AODB stores data crucial to the functioning of the airport

FIDS receives the following data from AODB:
  • Seasonal schedule
  • Daily flight plan
  • Live flight updates

Resource management systems

At airports, terminal resources (such as ticket counters, gates, back offices, kiosks, baggage claim carousels), aircraft handling (operational tasks at the apron), and personnel are controlled via resource management systems. With access to such operational data, an RMS is useful for analysis and forecasting activities, which is extremely helpful for FIDS operators in display configuration and scheduling.

Namely, an RMS provides FIDS:
  • Resources occupancy reports
  • Personnel schedules
  • A repository of all airport services

Public transportation data feeds

FID screens can also feature schedule data from other transportation options, such as railway and bus companies. For this, they need to be integrated with the providers or service aggregators via the Application Programming Interface (API.)

Public transport APIs allow airports to receive live updates on the following data:
  • Schedules
  • Arrival and departure predictions
  • Stops
  • Routes
  • Vehicle tracking
  • Delays and cancellations

Alert and warning systems

Incident management systems in airports use FIDS to automatically communicate these evacuation protocols to passengers. Namely, this could be:
  • Evacuation routes
  • Directions to lead people out of the building
  • Alarm messages, etc.

Weather information services

Screens at check-in counters and boarding gates are often used to display weather conditions at destination cities. This data can be accessed either in forecast form or in real time, depending on the API being used. Included information can be:
  • Temperature
  • Humidity
  • Feeling of comfort
  • UV index
  • Air quality, etc.
There’s also an ability to manually input and configure information when it’s needed: advertising videos and images, maps, and tourist information can be added directly in the FIDS interface. Let’s talk about it in detail in the next section.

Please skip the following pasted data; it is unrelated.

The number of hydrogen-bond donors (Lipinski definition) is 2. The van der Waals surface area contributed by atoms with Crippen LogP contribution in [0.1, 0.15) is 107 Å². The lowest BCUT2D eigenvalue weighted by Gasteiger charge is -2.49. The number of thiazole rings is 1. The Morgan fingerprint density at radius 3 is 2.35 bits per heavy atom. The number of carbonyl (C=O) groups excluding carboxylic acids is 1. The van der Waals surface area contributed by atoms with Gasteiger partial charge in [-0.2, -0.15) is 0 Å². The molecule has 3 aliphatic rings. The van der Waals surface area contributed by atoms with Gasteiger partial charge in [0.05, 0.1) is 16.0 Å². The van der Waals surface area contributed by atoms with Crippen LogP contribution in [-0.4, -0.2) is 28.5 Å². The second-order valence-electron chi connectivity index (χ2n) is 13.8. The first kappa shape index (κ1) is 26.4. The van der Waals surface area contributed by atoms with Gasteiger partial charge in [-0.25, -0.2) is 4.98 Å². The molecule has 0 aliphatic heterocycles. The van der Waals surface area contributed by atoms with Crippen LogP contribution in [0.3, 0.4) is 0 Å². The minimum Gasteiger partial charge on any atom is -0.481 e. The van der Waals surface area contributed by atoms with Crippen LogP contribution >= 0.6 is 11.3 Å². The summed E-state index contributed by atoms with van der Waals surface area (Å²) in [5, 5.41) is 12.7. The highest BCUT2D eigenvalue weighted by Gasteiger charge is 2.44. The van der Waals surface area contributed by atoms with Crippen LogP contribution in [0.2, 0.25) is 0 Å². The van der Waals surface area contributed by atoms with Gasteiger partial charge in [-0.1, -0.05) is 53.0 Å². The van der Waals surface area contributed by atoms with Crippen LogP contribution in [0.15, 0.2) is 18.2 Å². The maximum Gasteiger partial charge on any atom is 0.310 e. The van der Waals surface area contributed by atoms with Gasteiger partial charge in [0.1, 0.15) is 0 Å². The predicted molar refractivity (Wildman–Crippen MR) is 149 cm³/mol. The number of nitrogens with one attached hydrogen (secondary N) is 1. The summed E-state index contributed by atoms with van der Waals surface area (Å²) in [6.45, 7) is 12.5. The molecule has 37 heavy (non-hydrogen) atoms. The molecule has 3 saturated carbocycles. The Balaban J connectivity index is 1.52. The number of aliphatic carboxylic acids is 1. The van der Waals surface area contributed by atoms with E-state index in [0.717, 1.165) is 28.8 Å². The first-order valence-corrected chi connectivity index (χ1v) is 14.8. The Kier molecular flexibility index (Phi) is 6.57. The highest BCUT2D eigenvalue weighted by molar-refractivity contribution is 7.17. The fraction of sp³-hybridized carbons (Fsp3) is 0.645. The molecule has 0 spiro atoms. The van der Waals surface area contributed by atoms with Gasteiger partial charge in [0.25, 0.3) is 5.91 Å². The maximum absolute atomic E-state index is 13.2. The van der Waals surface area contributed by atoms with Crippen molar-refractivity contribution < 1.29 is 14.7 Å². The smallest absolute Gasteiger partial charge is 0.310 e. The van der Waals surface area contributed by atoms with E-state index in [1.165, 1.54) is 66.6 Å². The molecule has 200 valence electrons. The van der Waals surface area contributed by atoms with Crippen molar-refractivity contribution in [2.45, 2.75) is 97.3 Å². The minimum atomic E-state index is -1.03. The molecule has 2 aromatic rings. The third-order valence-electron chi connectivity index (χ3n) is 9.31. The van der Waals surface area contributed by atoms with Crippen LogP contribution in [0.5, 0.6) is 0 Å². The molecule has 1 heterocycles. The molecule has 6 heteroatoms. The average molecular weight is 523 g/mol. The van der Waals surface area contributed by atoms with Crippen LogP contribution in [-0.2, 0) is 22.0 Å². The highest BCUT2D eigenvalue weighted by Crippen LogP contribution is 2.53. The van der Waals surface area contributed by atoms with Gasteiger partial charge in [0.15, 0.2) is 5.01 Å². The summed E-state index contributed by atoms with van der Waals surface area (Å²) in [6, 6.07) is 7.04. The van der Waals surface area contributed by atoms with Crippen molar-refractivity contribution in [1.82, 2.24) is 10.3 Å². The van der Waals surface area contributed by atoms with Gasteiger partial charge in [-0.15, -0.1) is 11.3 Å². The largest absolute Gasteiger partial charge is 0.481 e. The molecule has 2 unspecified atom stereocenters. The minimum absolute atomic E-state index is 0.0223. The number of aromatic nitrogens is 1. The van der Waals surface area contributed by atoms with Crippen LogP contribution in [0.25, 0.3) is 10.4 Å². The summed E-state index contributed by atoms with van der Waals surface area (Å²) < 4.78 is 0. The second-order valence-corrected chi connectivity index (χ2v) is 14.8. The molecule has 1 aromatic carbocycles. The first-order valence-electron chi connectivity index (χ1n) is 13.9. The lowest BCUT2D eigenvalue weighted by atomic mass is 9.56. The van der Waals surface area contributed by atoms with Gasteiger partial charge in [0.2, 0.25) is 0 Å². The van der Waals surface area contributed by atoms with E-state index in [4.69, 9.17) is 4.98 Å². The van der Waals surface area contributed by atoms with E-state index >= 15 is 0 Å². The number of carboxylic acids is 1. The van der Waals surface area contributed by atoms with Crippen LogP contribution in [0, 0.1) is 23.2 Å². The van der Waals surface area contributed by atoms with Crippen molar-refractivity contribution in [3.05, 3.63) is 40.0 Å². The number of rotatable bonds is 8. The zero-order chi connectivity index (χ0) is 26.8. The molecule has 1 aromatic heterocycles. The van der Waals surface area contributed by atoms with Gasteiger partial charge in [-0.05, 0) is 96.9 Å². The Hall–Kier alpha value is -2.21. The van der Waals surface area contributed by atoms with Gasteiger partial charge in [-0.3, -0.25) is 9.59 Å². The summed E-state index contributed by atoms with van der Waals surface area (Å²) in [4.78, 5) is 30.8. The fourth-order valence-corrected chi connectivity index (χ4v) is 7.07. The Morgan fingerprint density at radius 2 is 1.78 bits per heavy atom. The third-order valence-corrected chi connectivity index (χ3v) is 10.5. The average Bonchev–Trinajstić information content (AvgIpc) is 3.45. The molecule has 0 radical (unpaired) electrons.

FIDS data editing and design

After the data is received and consolidated, it should be configured for displaying. Ground handlers or other system operators use mobile and web-based interfaces to create templates, write the rules, and custom-design the FID screens when it’s needed.

To allow the system to run automatically, FIDS operators predefine several layouts or templates. Templates are basically static data that won’t be updated. Free spaces are prepared to be filled with dynamic data that will be changing in real time.

Text, tables, images, videos, and time are all blocks of content that an operator can move around, resize, and set specific properties, such as font, color, and size. Depending on the FIDS, the customization opportunities can be either basic and intuitive or more complex, incorporating HTML coding.

Template creator example

Template creator example Source: Integral FIDS

FIDS data distribution

FIDS data can be displayed on a variety of physical monitors and also online, for example, on the airport’s website. We'll discuss these two processes separately.

Physical display FIDS distribution

A FIDS provider usually sets up both the software and the hardware -- a set of monitors, panels, and signs that are maintained from the system.

The types of monitors most commonly used are:
  • LCD monitors. LCD screens from common manufacturers are easy to mount, have low energy consumption, and are controlled via a normal LAN connection.
  • LED signs. Providing more flexibility in terms of build, viewing angles, and maintenance, LED displays are commonly used in airports and outdoors. These are useful for eye-catching advertisements and creating the general aesthetic of the place.
  • Mechanical boards. Split-flap boards are still in operation in some airports and railways stations as an artifact of the past. They are controlled via the same software.
Displays are controlled via a mini-computer also called an OPS-controller. It’s easily installable to the back of the screen, allowing management of multiple screens from the single software.

Online FIDS distribution